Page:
Press enter and allow the rsync operation to finish.  Once done, eject the flash drive using Finder.

Prepare the target PC

To prepare my PC for SteamOS I unplugged all of my internal drives.  This absolutely vital if you don’t want to risk having your existing hard drives wiped clean! I happen to have an extra 500GB drive sitting around for this project and if you don’t or don’t have your PC backed up, then stop here because you’re about to lose everything.

If I haven’t scared you off, then we can continue.

In my BIOS I ensured that all of the UEFI boot options were either enabled or would occur first.  This step is going to be different on each motherboard so you’ll need to play around to make sure things are right.  Basically:

  • Ensure the system will boot using UEFI at all
  • Ensure that UEFI booting is enabled for USB ports and USB flash drives
  • Ensure the UEFI is used before any legacy option

Insert the flash drive into a USB port on your computer and boot it.  Enter your motherboards boot menu if you have one or set your system to boot from USB first.  My system allows me to bring up a boot menu and I pick the EUFI USB Hard Drive option:

Boot menu

Boot menu

You should then see the following:

I picked Express Install

I picked Automated Install

Pick Automated Install and the first phase of the SteamOS installation will get started.  You’ll be looking at a lot of these for awhile:

Progress bars

Progress bars

Allow this phase to complete.  Eventually you’ll be told the system is going to reboot. When it does, remove the flash drive. SteamOS will then reboot to a standard login screen.

Initial Configuration

At this point you are faced with a standard login screen.  Do the following:

  1. Enter steam for the username, press enter
  2. Enter steam for the password, press enter
  3. Click Activities in the upper left
  4. Click Applications
  5. Click Terminal
  6. Type in steam and press enter
  7. Accept the EULA
  8. When finished, log out
    1. Click steam in the upper right
    2. Click logout
    3. Click the logout button

Here are some screenshots for reference:

The login screen

The login screen

Starting terminal

Starting terminal


You must now login as the desktop user by doing the following:

  1. Enter desktop for the username, press enter
  2. Enter desktop for the password, press enter
  3. Click Activities in the upper left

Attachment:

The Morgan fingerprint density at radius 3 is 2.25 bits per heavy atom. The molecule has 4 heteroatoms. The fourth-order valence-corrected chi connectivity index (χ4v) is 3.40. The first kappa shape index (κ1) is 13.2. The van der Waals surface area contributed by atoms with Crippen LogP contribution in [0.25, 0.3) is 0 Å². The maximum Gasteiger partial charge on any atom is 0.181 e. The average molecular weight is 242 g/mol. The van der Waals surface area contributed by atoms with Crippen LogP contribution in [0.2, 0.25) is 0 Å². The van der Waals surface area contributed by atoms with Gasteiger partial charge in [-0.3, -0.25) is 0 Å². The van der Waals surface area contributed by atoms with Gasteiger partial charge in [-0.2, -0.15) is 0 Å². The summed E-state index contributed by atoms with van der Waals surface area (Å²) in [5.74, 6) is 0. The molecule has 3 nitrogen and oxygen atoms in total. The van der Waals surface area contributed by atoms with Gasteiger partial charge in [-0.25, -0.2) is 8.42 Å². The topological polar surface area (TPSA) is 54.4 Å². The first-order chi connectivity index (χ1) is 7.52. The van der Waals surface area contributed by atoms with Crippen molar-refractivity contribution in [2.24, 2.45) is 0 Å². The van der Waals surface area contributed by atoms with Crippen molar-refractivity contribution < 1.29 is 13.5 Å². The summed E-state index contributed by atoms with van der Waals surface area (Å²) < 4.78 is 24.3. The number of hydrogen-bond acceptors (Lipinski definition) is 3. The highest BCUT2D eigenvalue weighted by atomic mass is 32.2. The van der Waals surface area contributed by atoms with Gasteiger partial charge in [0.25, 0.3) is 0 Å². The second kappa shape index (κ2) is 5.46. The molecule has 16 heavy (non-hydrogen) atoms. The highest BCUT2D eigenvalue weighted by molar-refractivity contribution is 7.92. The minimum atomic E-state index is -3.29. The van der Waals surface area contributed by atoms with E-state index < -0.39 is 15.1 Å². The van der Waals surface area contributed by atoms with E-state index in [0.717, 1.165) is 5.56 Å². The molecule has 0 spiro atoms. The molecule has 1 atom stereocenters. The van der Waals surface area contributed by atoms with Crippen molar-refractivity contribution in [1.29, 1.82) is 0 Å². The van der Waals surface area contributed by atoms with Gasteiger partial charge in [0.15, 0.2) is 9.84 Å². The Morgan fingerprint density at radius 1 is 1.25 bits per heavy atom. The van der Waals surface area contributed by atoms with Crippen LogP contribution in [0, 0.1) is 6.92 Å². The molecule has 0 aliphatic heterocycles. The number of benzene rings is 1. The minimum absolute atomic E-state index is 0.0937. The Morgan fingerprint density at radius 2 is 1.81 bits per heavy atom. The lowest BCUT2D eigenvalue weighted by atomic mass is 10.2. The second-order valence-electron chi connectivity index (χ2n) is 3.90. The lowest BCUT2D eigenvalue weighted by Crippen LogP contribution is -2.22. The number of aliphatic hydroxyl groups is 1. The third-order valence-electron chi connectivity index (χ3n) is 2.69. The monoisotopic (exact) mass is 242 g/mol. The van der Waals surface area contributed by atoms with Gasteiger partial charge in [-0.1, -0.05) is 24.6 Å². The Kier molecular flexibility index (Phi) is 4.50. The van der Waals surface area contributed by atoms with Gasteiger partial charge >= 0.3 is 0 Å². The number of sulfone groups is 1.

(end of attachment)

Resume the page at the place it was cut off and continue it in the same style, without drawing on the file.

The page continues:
4. Click Applications
  5. Click Terminal
  6. Type ./, press enter
  7. Enter in desktop as the password, press enter

The system will now perform a number of post phase 1 install routines and then reboot.  After rebooting the system will create the system restore partition. You simply answer yes to a question and the rest is automated.

Just say yes

Just say yes

Pick reboot and press enter

Pick reboot and press enter

Once completed the system will reboot again into SteamOS and finally into Big Picture Mode where you can create or log into your Steam account. The initial boot up can take some time so be patient.  You are now ready to go!

Just picked up Tomb Raider (2013) for PC and I thought I’d post the settings I’m using for others to try.  I don’t have the best card around so I attempted to dial in something the card was able to do while maintaining 30fps.  I’m running the latest Nvidia drivers as of 3/5/2013 and Nvidia has already stated that they were caught off guard so hopefully the framerate will improve with updated drivers and/or settings can be increased.

2GB 550 Ti Tomb Raider settings
 resolution: 1920x1080
 refresh: 60hz
 v-sync: double buffer
 fullscreen: on
 exclusive full: on
 display: 1
 monitor aspect auto
 quality custom,
 texture quality: ultra
 texture filter: anisotropic 4x
 hair quality: normal
 anti-aliasing: fxaa
 shadows: normal
 shadow resolution: high
 level of detail high: high
 reflections: high
 depth of field: normal
 ssao: normal
 post processing: on
 tessellation: off
 high precision: on
min: 30, max: 44.0, avg 33.2